Twice in as many days someone has talked about the importance of being a reflective practitioner. Firstly my colleague Athina who decided to finally take the plunge and start a blog for recording thoughts about her master dissertation research as it progresses. And then today, while I was at the iSchool at the University of Sheffield in Pam McKinney’s lecture on teaching and learning support in libraries. I like to think I am a reflective practitioner, partly through writing on this blog, but also constantly reviewing what I do, discussing with colleagues and making changes to my teaching.
The lecture I gave today at the iSchool was part of the module on Academic Libraries and I was really pleased to be invited. I was given a brief, by Professor Sheila Corrall to talk about information literacy, e-learning and a little about my role at LSE and how I got there. It was quite a challenge in just 50 minutes and as ever I think I prepared too much content (too many slides) and didn’t show as many things as I would have liked. There was also not enough time for any discussion and I know, because Pam had some discussion in her session, that there was some interesting experience in information literacy teaching in the room.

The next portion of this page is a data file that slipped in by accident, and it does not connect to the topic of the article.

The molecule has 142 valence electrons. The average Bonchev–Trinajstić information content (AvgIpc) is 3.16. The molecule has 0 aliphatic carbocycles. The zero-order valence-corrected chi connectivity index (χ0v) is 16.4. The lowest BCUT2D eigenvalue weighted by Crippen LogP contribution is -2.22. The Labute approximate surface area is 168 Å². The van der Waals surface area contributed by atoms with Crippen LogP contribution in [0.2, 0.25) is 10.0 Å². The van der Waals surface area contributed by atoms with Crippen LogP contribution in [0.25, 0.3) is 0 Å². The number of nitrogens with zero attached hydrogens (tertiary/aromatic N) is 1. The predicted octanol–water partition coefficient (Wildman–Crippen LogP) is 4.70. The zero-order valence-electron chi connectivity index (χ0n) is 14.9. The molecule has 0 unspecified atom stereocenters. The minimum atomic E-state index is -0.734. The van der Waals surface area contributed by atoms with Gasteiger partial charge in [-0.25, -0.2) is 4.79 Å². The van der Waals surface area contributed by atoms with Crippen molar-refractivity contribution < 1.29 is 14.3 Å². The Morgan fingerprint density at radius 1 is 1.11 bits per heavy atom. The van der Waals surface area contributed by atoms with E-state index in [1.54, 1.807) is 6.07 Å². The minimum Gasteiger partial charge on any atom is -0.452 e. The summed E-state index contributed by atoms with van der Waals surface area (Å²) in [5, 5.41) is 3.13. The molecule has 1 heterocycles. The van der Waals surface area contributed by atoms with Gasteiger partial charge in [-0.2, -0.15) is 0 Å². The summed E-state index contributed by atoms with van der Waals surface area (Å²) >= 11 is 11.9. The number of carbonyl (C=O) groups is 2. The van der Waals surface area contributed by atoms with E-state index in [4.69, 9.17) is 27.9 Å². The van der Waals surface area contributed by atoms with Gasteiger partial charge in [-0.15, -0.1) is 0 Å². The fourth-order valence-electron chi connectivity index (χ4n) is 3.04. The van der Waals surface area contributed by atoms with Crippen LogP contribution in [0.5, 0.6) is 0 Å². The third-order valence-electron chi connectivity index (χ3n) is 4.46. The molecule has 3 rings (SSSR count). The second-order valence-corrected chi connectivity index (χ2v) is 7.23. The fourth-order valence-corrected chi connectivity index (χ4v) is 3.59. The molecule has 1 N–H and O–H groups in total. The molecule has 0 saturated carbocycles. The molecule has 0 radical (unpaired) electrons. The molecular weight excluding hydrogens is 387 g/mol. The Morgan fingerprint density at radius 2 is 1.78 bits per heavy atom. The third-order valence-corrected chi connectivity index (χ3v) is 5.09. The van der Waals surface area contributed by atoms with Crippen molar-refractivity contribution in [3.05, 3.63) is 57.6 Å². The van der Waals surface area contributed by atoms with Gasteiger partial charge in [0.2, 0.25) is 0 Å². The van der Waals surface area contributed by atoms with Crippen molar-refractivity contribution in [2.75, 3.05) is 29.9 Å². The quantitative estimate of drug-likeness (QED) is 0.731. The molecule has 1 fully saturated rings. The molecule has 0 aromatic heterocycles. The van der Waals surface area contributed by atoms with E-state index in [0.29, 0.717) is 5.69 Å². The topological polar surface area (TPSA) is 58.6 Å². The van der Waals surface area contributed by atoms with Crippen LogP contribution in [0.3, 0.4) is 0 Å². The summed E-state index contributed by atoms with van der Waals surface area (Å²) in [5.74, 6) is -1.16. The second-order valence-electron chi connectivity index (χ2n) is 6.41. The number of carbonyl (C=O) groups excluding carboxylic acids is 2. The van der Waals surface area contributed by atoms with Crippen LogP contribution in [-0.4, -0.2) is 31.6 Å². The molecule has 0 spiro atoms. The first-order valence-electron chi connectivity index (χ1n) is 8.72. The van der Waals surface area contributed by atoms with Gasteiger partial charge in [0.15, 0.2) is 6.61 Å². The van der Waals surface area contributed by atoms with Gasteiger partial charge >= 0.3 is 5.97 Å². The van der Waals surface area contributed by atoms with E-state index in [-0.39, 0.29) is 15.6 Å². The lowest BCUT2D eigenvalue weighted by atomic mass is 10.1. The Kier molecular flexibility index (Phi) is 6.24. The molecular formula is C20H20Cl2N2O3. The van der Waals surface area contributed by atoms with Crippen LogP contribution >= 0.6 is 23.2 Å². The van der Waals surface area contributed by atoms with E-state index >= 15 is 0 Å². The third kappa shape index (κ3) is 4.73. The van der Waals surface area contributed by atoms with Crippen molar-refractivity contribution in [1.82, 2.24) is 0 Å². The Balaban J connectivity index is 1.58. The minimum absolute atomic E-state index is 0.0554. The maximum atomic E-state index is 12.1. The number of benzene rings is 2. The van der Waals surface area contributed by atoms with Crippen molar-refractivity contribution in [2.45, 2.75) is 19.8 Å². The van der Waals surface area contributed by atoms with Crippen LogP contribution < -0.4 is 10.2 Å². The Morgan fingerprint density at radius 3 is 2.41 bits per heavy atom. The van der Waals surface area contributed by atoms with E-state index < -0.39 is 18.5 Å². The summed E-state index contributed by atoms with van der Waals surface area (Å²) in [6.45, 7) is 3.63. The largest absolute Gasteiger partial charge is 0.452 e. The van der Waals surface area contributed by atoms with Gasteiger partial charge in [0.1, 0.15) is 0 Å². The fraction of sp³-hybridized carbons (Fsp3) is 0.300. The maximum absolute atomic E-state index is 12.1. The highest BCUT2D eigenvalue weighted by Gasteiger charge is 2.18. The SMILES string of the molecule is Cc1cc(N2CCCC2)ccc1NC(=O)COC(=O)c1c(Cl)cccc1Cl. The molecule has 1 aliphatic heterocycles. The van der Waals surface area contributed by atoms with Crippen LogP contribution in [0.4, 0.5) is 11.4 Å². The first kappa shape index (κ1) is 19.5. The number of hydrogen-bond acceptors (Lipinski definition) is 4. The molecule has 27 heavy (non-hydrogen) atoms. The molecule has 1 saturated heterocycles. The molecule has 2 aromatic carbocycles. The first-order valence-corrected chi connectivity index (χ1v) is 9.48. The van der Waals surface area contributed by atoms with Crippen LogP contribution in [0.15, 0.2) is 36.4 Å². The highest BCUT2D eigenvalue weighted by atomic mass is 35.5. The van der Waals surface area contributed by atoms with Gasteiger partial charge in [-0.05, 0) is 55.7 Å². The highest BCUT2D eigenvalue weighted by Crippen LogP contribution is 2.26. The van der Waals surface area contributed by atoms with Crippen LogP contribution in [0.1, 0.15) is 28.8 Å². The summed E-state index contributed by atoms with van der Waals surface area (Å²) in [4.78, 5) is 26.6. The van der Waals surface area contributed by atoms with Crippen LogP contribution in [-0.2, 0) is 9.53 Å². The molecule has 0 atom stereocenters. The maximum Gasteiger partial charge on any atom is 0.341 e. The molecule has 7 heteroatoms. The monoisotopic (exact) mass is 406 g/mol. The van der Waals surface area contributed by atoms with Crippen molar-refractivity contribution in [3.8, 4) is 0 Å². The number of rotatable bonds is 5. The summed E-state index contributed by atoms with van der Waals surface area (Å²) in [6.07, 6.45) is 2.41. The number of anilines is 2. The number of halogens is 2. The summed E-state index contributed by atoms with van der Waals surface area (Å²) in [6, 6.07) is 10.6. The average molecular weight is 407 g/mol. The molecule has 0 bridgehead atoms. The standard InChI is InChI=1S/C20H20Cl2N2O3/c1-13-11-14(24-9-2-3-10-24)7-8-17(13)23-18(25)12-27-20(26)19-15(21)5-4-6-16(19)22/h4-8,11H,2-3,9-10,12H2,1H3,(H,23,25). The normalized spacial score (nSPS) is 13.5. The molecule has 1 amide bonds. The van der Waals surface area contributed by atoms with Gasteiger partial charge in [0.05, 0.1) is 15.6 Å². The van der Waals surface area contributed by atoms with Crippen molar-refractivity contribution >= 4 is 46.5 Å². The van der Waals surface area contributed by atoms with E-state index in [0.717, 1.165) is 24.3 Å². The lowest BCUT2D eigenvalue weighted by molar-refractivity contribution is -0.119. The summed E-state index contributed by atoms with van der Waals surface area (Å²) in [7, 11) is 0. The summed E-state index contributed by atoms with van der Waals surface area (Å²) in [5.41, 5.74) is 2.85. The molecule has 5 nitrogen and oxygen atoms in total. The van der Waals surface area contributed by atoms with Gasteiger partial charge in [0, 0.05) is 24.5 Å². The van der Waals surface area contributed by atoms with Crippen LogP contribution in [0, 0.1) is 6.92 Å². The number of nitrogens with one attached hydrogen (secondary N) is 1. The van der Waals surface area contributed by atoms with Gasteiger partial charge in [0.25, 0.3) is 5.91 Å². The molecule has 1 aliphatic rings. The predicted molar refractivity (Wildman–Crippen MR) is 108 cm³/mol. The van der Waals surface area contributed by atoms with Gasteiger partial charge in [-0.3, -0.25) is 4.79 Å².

One thing that struck me while talking was how some of the work I do seems to cause a tension. On the one hand I strive to help staff to use library resources in Moodle, create direct links to journal articles and e-books, encourage them to use our popular epack service to request scanned readings for their course. However, this works seems to have created a body of students who now find it difficult to know how to locate material without a direct link. So on the other side I am faced with the challenge of trying to encourage staff to embed information literacy into their course, to ensure our students do have the skills for learning.
But back to being a reflective practitioner. I hope the students today found the session useful and it gave them a insight into my role and the way librarians can work with other learning support staff. I also hope they were interested in the ANCIL work and it might encourage them to think of information literacy as a broader ambition, that contributes to social inclusion and is a basic human right.